Working effectively with African Caribbean young women: an intersectional approach

Douglas, Jenny (2019). Working effectively with African Caribbean young women: an intersectional approach. In: Robb, Martin; Montgomery, Heather and Thomson, Rachel eds. Critical Practice with Children and Young People (2nd ed). Bristol: Policy Press, pp. 91–108.

URL: https://policy.bristoluniversitypress.co.uk/critic...

Abstract

To work effectively with young African-Caribbean women, professionals and practitioners in health, social care, youth work and education must have some understanding of the lives and contexts of young black women in the United Kingdom. In relation to the research on young people in the UK, young black women have been largely invisible. The focus in the academic literature has been on young African-Caribbean men. Here young African-Caribbean men are perceived as being low achievers in terms of education, involved in the criminal justice system as perpetrators of antisocial and violent crimes - mugging, shooting, involvement in gangs, and, more recently, knife crime - and users of mental health services. Young men are represented as being reluctant fathers, with no role models to look up to in their communities (Sewell, 1997; Reynolds, 2009). While this portrayal of young black men is negative and incorrect, young black women receive little attention.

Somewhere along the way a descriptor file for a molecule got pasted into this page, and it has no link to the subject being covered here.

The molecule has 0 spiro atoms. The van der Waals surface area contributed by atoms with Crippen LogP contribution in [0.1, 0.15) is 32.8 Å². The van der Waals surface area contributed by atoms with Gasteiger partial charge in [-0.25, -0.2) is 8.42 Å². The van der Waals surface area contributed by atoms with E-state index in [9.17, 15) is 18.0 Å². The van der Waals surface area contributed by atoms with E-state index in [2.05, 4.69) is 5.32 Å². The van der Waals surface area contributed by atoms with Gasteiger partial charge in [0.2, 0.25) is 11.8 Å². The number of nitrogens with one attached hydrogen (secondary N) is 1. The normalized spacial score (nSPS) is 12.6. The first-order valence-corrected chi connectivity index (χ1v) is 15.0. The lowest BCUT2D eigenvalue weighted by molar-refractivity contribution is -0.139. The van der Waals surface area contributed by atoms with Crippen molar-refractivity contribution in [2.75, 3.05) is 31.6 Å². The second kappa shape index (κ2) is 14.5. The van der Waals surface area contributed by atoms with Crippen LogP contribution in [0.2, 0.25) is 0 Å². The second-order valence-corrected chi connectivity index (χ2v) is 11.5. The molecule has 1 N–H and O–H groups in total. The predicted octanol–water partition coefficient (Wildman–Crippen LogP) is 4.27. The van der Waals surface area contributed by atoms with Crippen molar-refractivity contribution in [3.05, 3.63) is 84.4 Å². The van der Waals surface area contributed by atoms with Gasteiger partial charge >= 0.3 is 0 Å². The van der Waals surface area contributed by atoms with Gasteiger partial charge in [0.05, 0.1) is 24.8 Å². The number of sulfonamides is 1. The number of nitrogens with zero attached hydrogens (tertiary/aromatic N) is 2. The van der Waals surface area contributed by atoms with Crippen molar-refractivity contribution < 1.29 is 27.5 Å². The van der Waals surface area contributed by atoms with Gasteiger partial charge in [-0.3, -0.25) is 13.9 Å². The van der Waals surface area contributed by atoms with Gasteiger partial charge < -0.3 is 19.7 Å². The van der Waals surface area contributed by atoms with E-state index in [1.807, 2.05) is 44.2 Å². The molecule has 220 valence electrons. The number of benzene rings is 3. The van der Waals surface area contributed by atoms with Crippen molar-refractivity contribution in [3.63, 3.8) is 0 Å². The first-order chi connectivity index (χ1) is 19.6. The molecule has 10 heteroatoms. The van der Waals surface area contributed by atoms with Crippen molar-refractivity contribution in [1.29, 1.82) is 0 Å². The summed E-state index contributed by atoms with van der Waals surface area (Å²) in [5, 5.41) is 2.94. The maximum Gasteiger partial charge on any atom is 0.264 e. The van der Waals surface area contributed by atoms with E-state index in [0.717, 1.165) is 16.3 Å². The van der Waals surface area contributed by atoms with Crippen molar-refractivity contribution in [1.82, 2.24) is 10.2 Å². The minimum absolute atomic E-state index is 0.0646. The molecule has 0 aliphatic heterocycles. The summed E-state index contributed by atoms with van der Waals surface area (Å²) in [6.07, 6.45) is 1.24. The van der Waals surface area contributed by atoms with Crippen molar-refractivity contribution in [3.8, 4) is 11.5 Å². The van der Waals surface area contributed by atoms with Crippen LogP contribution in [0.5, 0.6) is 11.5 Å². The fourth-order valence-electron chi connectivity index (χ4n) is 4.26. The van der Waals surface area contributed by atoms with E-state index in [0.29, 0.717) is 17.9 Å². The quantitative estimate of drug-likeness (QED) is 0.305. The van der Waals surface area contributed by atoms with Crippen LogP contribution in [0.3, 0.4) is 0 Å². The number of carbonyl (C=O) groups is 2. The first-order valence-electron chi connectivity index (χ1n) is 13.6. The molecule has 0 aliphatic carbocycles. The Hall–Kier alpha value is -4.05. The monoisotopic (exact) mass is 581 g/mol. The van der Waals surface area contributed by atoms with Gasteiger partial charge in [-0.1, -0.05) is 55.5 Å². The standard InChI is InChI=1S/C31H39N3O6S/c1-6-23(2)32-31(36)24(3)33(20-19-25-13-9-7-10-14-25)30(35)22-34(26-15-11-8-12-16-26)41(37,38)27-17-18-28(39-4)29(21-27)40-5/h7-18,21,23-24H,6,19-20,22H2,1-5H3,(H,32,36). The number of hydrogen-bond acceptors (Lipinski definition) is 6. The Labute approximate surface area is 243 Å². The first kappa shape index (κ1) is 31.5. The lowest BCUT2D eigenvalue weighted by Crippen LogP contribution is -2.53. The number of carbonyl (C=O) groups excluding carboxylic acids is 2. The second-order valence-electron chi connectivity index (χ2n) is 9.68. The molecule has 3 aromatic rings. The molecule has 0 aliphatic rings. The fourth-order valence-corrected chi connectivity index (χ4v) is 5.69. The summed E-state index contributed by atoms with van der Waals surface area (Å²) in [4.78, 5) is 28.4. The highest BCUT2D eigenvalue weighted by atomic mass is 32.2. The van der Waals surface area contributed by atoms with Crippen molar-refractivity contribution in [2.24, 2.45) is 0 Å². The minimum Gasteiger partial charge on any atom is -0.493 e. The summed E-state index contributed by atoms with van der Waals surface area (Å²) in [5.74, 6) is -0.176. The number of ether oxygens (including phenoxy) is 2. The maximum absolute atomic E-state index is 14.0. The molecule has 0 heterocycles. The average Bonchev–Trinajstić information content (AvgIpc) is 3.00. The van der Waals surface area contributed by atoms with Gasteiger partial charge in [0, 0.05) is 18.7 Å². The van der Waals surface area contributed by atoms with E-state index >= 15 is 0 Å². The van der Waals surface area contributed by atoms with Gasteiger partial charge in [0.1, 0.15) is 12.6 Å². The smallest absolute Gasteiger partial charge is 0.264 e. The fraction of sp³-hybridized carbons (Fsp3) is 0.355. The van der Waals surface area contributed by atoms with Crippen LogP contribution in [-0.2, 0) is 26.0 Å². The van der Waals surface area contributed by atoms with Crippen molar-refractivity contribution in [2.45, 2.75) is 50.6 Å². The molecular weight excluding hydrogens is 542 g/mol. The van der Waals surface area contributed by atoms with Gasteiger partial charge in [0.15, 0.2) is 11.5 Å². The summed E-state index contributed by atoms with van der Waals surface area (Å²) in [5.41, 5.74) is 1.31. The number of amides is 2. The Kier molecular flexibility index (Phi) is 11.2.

This chapter aims to address the lack of focus on young African-Caribbean women. It outlines the history and experience of African-Caribbean young women in the UK and provides a demographic overview of African-Caribbean young women in the UK and provides a demographic overview of African-Caribbean young women, exploring their educational experiences and attainment. This review takes an intersectional approach, outlining current research on "race", ethnicity, gender and identity, and argues that African-Caribbean young women are invisiblised in social research on young people in the UK. It provides an illustration of the need for practitioners to take account of intersecting social identities, and secondarily shows the value of research as evidence to inform critical practice with children and young people.

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